Jos Baeten, professor of Theory of Computing
Professor J.C.M. Baeten (1954) has been appointed professor of Theory of Computing at the University of Amsterdam’s (UvA) Faculty of Science. Baeten will be combining this part-time position with his duties as director of the Centrum Wiskunde & Informatice (CWI).
In recent years, Jos Baeten's research has focused on the concept of computability in the field of theoretical computing science. Previous research focused on formal methods, particularly in the area of process algebra. His duties as the new chair at the UvA's Institute for Logic, Language and Computation (ILLC) will mainly consist of teaching and the supervision of students and doctoral researchers. 'As the director of a scientific institute, I feel it's important to remain active as a researcher', Baeten explains. 'The ILLC, where I'm able to join a high-quality theoretical computing science research group, is the best place to conduct research on computability.'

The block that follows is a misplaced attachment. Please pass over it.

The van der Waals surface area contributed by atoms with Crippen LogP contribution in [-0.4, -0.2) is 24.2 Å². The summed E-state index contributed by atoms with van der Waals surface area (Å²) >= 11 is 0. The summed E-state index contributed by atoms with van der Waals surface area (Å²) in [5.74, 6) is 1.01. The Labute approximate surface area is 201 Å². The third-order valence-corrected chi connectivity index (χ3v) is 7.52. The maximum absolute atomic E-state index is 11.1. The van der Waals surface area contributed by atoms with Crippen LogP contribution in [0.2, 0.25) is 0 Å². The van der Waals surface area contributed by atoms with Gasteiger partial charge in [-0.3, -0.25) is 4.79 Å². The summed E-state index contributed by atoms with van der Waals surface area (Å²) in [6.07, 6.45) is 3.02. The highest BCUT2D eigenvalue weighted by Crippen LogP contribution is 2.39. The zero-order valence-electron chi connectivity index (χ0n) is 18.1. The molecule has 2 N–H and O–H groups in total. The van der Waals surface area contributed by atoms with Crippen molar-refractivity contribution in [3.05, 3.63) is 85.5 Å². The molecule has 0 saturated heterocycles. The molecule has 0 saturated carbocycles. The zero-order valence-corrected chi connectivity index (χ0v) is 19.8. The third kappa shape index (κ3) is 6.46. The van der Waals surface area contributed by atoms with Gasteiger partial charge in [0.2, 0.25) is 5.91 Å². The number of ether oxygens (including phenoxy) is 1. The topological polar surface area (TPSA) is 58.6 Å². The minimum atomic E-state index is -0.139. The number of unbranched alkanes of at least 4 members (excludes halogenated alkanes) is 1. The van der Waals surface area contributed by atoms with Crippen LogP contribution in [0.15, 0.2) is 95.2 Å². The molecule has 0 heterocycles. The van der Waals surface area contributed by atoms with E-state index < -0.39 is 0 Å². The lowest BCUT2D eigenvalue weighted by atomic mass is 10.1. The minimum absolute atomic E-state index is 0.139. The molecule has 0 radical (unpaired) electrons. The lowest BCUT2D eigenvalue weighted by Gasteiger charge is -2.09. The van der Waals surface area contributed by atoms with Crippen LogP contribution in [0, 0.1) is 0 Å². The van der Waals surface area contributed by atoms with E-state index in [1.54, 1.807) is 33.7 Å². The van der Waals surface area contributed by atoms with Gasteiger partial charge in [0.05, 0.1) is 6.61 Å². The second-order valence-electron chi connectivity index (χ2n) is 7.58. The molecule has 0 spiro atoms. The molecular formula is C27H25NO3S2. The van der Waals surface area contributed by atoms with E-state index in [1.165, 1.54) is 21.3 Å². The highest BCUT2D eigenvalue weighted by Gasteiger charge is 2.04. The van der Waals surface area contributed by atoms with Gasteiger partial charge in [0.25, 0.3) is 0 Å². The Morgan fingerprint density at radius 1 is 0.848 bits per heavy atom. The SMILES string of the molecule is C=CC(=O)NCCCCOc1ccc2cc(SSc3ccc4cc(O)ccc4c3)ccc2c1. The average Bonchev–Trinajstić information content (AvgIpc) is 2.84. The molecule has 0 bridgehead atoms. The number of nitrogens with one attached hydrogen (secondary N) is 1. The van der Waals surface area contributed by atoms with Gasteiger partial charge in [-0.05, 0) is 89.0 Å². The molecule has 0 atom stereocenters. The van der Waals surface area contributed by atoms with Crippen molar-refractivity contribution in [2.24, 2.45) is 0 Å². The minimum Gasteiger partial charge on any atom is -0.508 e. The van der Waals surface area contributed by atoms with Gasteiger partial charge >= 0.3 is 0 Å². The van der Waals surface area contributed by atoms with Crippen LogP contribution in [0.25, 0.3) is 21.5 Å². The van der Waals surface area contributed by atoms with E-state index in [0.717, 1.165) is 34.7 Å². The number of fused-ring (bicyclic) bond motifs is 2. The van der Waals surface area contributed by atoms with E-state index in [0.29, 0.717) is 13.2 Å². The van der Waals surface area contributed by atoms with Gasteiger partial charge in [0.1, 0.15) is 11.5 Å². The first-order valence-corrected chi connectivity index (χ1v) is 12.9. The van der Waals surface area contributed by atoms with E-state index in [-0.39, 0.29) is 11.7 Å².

Baeten has served as general director of the CWI – the national research institute for mathematics and computing science – which has been part of the Netherlands Organisation for Scientific Research (NWO) since 2011. He has also been professor of Theoretical Computing Science at Eindhoven University of Technology (TU/e) since 1991. Other positions include two double terms as dean and vice-dean of the TU/e's Faculty of Mathematics and Computing Science. He previously served as senior university lecturer in Informatics at the UvA and senior researcher at the CWI. Baeten is co-founder and board member of the Institute for Programming Research and Algorithmics (IPA). He also served as adviser to the CWI's Foundations of Software Engineering group, as a board member at the Dutch Association for Theoretical Computer Science (NVTI), and chairman of the Science & Education group at Ngi-NGN, the Dutch platform for ICT professionals and managers. Baeten has authored various influential textbooks and published in leading journals such as Journal of the ACM and Information and Computation.